Last week, Tim Steller of the Arizona Daily Star had a piece about Tesla Motors possibly locating its so-called gigafactory (battery plant) in Tucson, along with a projected 6,500 new jobs.
Tesla is cutting-edge electric automobile technology. It won all the major 2012 automobile awards (Motor Trend, Automobile, Yahoo), and got a near-perfect rating (99 out of 100) by Consumer Reports. So it’s perfect for Tucson, right?
There’s just one problem. State law impedes dreams of Tucson Tesla plant, and more:
Arizona is one of many states where auto dealers have been able to enshrine their business model in statute: State law prohibits auto manufacturers from selling cars directly to consumers rather than going through dealers.
Since Tesla’s business model is to sell direct to buyers, either through company-owned dealerships or over the Internet, it cannot sell cars in the state. Tesla has a showroom in Scottsdale where prospective customers can look at its models but can’t drive the cars or even discuss the price. (That’s probably OK for most people, since the cheapest model starts at about $70,000.)
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I asked Robert Lusch, a professor of marketing at the University of Arizona’s Eller College of Management, about the dealership system, and he said it evolved out of the early years of auto sales a century ago, when it took manufacturers a long time to ship their vehicles around the country in response to orders.
Now that transportation problem doesn’t really exist, he noted, but the dealership system that grew out of the problem persists, in part because auto dealers have become such integral figures in their communities. They sponsor teams and activities and make donations to community needs. Their standing and money also translate into political power (not that we have anybody who fits that description in Tucson).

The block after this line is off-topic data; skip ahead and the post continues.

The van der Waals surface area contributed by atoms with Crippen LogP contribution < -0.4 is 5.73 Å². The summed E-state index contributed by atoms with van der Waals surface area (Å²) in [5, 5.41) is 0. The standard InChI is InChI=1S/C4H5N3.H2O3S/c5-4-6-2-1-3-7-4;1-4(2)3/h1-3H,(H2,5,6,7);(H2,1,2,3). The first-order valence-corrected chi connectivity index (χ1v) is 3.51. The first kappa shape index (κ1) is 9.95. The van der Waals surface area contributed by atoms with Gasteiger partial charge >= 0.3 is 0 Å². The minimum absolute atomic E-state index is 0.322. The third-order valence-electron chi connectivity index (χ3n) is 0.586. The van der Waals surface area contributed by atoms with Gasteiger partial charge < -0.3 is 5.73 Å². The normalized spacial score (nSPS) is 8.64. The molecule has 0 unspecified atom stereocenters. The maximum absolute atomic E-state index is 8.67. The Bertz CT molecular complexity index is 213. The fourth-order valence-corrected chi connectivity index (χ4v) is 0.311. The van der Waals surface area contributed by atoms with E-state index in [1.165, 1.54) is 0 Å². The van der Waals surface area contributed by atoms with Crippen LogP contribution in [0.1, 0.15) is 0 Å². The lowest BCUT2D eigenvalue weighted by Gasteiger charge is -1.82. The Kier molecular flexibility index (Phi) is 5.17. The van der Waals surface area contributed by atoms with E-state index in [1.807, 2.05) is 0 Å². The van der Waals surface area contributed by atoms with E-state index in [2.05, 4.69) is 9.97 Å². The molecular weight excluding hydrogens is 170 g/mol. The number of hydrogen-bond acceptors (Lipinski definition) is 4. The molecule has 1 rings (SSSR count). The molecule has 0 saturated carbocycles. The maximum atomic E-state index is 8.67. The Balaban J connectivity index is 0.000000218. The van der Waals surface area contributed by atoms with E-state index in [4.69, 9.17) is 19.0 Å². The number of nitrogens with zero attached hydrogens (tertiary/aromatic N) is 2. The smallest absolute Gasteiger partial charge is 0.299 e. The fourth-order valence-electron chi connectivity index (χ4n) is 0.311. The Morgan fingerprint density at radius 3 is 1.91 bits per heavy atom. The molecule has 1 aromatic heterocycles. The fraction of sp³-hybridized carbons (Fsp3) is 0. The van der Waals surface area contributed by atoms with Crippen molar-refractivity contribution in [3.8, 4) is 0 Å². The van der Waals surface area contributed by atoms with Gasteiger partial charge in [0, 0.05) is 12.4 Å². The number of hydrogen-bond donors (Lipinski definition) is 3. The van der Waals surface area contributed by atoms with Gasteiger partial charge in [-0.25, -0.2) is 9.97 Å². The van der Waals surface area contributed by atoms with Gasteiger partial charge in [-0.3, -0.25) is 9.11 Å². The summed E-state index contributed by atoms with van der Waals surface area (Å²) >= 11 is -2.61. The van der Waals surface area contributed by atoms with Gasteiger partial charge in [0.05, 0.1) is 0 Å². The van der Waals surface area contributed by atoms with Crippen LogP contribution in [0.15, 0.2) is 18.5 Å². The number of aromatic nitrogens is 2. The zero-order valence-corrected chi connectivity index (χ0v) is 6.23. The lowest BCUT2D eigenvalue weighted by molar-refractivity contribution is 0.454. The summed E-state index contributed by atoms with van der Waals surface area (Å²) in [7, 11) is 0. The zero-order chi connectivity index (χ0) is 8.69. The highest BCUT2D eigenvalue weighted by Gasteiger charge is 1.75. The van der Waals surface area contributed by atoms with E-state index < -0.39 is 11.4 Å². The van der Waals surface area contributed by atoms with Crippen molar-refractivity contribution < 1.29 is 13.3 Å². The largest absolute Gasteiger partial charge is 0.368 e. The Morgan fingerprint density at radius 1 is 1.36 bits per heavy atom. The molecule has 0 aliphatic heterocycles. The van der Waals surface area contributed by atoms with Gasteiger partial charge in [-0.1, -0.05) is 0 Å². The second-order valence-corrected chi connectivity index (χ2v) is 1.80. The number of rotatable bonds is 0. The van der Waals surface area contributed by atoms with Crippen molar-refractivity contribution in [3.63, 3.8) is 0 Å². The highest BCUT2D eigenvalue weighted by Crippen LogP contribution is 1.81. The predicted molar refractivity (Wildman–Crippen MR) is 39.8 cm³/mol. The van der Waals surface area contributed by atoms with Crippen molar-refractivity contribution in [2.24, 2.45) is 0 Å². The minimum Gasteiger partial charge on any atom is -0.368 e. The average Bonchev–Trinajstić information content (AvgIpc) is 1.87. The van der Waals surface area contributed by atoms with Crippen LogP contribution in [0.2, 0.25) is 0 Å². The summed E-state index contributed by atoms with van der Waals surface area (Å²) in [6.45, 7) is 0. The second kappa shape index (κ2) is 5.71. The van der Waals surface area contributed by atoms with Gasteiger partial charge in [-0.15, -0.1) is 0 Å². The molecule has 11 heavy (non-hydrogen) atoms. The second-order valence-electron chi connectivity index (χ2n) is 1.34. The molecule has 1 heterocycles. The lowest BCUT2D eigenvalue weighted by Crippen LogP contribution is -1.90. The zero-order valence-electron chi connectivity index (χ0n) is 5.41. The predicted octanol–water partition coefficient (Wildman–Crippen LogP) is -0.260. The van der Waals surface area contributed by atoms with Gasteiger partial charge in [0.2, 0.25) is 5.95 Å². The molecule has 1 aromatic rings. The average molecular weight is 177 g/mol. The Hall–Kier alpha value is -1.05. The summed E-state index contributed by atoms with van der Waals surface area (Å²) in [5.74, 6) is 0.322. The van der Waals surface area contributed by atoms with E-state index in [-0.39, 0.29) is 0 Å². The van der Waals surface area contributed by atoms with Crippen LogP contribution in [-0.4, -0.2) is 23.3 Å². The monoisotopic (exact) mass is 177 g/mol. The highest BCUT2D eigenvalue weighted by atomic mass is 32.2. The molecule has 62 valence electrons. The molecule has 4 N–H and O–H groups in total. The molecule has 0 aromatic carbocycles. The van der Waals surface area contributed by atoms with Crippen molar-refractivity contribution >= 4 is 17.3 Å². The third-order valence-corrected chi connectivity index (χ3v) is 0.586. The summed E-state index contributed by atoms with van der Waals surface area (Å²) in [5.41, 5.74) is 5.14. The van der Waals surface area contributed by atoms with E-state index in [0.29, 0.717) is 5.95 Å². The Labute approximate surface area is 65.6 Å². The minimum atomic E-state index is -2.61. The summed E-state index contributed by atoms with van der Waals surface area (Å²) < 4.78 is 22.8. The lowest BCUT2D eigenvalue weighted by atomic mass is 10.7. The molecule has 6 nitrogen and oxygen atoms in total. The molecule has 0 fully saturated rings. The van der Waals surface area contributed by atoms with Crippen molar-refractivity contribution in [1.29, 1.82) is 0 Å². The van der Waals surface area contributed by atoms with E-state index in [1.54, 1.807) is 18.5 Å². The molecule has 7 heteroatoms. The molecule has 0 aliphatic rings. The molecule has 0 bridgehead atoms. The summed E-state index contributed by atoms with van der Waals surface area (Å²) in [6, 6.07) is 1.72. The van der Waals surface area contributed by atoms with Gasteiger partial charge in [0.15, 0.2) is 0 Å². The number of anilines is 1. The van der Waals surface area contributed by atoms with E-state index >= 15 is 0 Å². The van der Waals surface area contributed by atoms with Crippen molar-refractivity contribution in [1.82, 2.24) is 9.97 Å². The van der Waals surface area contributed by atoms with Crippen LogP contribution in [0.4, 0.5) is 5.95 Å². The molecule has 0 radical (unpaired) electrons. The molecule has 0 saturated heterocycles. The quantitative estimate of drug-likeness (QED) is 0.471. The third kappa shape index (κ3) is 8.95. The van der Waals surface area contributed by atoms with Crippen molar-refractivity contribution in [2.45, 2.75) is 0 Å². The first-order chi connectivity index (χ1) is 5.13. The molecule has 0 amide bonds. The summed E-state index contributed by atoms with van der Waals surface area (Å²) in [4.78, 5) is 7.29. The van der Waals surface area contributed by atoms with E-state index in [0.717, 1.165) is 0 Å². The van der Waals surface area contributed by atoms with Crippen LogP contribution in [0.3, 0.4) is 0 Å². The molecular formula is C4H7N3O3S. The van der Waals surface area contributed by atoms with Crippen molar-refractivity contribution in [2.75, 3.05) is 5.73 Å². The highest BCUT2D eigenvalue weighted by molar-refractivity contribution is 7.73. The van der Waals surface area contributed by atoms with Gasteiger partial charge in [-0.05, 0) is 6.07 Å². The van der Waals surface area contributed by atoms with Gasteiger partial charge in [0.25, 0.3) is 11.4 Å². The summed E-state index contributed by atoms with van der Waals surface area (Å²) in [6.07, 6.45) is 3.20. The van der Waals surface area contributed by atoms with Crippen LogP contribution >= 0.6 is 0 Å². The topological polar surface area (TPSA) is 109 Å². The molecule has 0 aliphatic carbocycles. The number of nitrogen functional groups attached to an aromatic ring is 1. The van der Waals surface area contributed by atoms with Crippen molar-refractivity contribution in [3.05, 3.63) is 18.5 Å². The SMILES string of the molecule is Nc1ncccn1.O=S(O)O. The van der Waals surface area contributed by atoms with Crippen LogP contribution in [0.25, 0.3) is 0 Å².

“They lobby to get those laws passed,” he said. “In my opinion, it’s anti-competitive, but the government has the power to pass laws.”
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Diarmuid O’Connell, Tesla’s vice president of business development, said in an interview with Bloomberg News this month regarding the gigafactory and Texas laws that prohibit direct sales.
“The issue of where we do business is in some ways inextricably linked to where we sell our cars,” O’Connell told Bloomberg. “If Texas wants to reconsider its position on Tesla selling directly in Texas, it certainly couldn’t hurt.”
So there’s a challenge for Arizona’s auto dealers. The rest of us would of course welcome the economic boost a Tesla plant would bring to Tucson and Arizona. If you do, too, maybe it’s time for you to re-examine your position on direct sales.
Today in the Los Angeles Times there is an opinion by Michael Shermer, the publisher of Skeptic magazine and a monthly columnist for Scientific American. The car dealers’ racket:
The New Jersey Motor Vehicle Commission last week voted to prohibit Tesla from selling its electric vehicles directly to consumers, a decision endorsed by the New Jersey Coalition of Automotive Retailers and Gov. Chris Christie. New Jersey is the third state, after Texas and Arizona, to block Tesla from direct sales, all under the guise of protecting consumers. Some free market.
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[T]here’s nothing wrong with a manufacturer offering to sell its products only through designated retailers. This is common practice in many industries so that manufacturers don’t compete against themselves and undercut their retailers.